OTTAWA, Ontario (AP) — Prince William and Kate began their first official trip abroad Thursday laying a wreath at Canada's National War Memorial as excited onlookers screamed with delight and showered the young royals with flowers and gifts.
The Duke and Duchess of Cambridge, as they are formally known, stepped off a Canadian military plane into bright sunshine at Ottawa's international airport and shook hands on the tarmac with Foreign Affairs Minister John Baird and other officials.
The royal pair then headed straight to the National War Memorial, where they were met by Prime Minister Stephen Harper and his wife Laureen, while screaming crowds lined the barricades. The couple walked up to the memorial and stood side by side before each laid a wreath.
The couple walked over to the barricades and shook hands and briefly chatted with veterans and excited onlookers, some of whom handed them flowers and other gifts.
Jamie Lowther-Pinkerton, secretary to the duke and duchess, said the couple were keen for this visit to the memorial to be their very first stop, particularly as Canada's combat role in Afghanistan is drawing to an end.
Escorted by the Governor General, the representative of Queen Elizabeth II as Canada's head of state, the couple received their official welcome at the Government house, where a 21-gun salute was fired before the ceremonial guard played Canada's national anthem.
William gave his first remarks, thanking Harper and Johnston for their warm welcome in French, inciting screams and cheering from the crowd.
"Instilled in us by our parents and grandparents, who love this country, we have been looking forward to this moment for a very long time — and before we were married, we both had a longing to come here together," he said.
He broke into French again then and joked, "it will improve as we go along," provoking laughter.
Later, the royals were scheduled to attend a barbecue for young people.
The newlyweds will stay in Canada for nine days, during which time they will take part in Canada Day celebrations, open the world-renowned Calgary Stampede and hand out flags to newly minted Canadians at a citizenship ceremony among other things before jetting off to Los Angeles.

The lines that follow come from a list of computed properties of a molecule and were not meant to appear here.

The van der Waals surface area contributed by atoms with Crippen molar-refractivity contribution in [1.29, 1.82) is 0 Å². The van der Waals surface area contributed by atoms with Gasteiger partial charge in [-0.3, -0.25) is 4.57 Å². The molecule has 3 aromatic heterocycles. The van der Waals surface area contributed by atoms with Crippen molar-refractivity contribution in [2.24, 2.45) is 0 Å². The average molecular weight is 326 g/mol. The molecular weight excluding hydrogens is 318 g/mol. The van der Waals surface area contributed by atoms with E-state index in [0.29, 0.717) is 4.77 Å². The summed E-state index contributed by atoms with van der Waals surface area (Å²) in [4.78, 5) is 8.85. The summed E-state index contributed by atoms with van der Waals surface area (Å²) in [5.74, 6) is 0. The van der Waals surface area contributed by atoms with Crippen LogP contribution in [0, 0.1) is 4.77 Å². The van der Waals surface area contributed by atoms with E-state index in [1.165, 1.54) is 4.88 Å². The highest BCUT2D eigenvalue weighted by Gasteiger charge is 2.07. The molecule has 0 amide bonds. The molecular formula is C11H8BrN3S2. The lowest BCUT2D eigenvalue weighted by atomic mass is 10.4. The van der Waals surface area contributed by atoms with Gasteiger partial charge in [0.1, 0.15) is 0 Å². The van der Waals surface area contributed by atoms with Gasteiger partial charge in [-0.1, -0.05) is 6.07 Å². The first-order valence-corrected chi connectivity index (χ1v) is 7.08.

The young prince and his wife have star power to burn and Canadian Heritage Minister James Moore reckons this will be the most-watched royal tour in Canada's history.
Canada's prime minister has unveiled a personal flag for use during William's visit. It is the first flag to be created by Canada for a member of the royal family since 1962, when the queen adopted a personal flag for her own use in Canada. Harper said the flag was approved by the queen and William.
The royal couple left London's Heathrow Airport on a Royal Canadian Air Force plane Thursday morning. The duchess wore a navy blue knee-length dress by the French designer Roland Mouret paired with a navy blazer by Toronto-based Smythe les Vestes. William wore his customary dark blue suit with a red tie.
Kate appeared to have changed during the flight, and stepped off the plane in Ottawa wearing a navy blue scoop-backed dress with a lace overlay by Canadian designer Erdem Moralioglu.
During the visit, the young prince will demonstrate his skills as a helicopter rescue pilot by taking part in a water landing demonstration, and the couple is scheduled to put on aprons and take part in a cooking workshop in Quebec City.
But the couple won't be welcomed by all. Some anti-royal protests are expected in the French-speaking province of Quebec, with small groups planning protests in Quebec City and Montreal.
Canadian officials have estimated the royal visit will cost the Canadian government about US$1.55 million dollars (CA$1.5 million dollars), not including security.
The prince and Kate jet to Los Angeles on July 8 and will host a gala dinner there the next night to introduce up-and-coming British film talent to Hollywood executives.
Associated Press writer Charmaine Noronha contributed to this story from Toronto.